Climategate.com apologizes for having to pull this article soon after publication, for a day, to make some corrections that to errors that were made to Dr. Jan Zeman’s original text during the editing process. We’ve re-edited it with a lighter hand, and are re-releasing it now (2/21/10). Climategate.com takes full responsibility for any problems we have caused. – Administrator
I am proud to add Dr. Jan Zeman’s authoritative addendum to substantiate the claims made in my Czechgate article. With Dr. Zeman’s permission I have edited and revised his paper slightly for publication.
THE KLEMENTINUM RECORD – UHI AND LOCAL WARMING
by Dr. Jan Zeman
Recently was published another example of how oddly the “global warming agencies” (being in charge of constructing the so called “global mean temperatures” in their weird quest to support the theory of anthropogenic global warming) treat the historical temperature records. It was brought to the attention, that the unique and very valuable record from Prague Klementinum was literally, statistically raped. In the following image (in this case from GISS…but the NOAA version is in principle similar) you can see what is gone: the record was stripped of its most valuable part going from 1770′s to the second half of the 19th century, then cut again in 1939, the decade of 40′s left out, and then was attached completely another record from the station at the Prague Ruzyne airport, and the rest after the “amputations” then renamed–despite the fact the record of temperatures in Klementinum are still active and it is one of the oldest uninterrupted instrumental temperature record in the world, and is of exceptional value – especially for the contemporary climatology which recently stirs so many controversies.
Because John O’Sullivan’s original article was partially based on my research, I am taking this opportunity to offer a more detailed explanation of how I perceive Klementinum has been influenced by the urban heat island effect (UHI) so that we may conclude that there is a net warming figure of ~0.25°C in Prague for the last two centuries. This, in my opinion, casts a serious doubt over all the internationally promoted global warming scares.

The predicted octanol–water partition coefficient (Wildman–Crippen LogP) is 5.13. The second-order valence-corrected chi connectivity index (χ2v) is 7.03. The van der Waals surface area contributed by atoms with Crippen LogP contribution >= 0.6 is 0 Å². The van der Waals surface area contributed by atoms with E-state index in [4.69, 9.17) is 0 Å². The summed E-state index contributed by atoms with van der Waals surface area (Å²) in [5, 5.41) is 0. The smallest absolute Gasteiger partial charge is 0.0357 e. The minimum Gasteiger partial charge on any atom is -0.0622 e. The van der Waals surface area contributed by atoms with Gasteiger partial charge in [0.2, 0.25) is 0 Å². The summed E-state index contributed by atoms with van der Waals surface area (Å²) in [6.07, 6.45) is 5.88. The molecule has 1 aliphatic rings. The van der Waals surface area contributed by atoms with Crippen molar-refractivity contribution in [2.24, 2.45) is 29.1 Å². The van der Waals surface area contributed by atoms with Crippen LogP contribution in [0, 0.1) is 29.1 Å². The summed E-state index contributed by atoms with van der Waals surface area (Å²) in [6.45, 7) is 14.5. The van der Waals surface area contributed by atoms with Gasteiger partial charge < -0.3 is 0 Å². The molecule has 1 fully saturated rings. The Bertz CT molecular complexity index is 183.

Maybe it would be for some even an interesting literal story–not just a learning about numbers and history, but also containing a kind of lesson: Describing how the warming trend in recent decades and manipulation or even dumping of the historically valuable records can cheat us into believing that the recent warming is somehow very high relatively to past temperatures…and in the end–paradoxically–bring a kind of proof that it is not the case.
So, let’s begin.
When we look at the temperatures measured during the recent decades in Klementinum, we come to these figures of decadal* temperature averages:
- 1960-1969 : 9.68°C
1970-1979 : 10.08°C
1980-1989 : 10.11°C
1990-1999 : 10.74°C
2000-2009 : 11.34°C
If we then factor in the average temperature for the entire record in Klementinum we find an overall average of 9.61°C – immediately suggesting the warming in the recent decades was relatively very high at 1.66°C above the 1960’s average, or 1.73°C above the record’s average.
But, if we go in terms of the relatively short history of the instrumental temperature measurements, deep into the past, we can then also, in the very same but uncut Klementinum record, discover the quite warm decade 1790-1799.
The average temperature during the ancient decade 1790-1799 was 10.32°C–which is more than the average temperature in 1980′s (even we still don’t factor in the possible UHI in this particulate comparison and if we would do, it would be even above the average of 1990′s).
Then, using basic math, we can state that the temperature difference between decadal averages of our last decade 2000-2009 and the ancient decade 1790-1799 is +1.02°C – the warming during last 200 years in Prague. This is significant but not as much as the IPCC proposes.
But is this figure really true? Isn’t it even less?
Maybe it will be hard to imagine, but let’s board the time machine of our fantasy and depart for the past.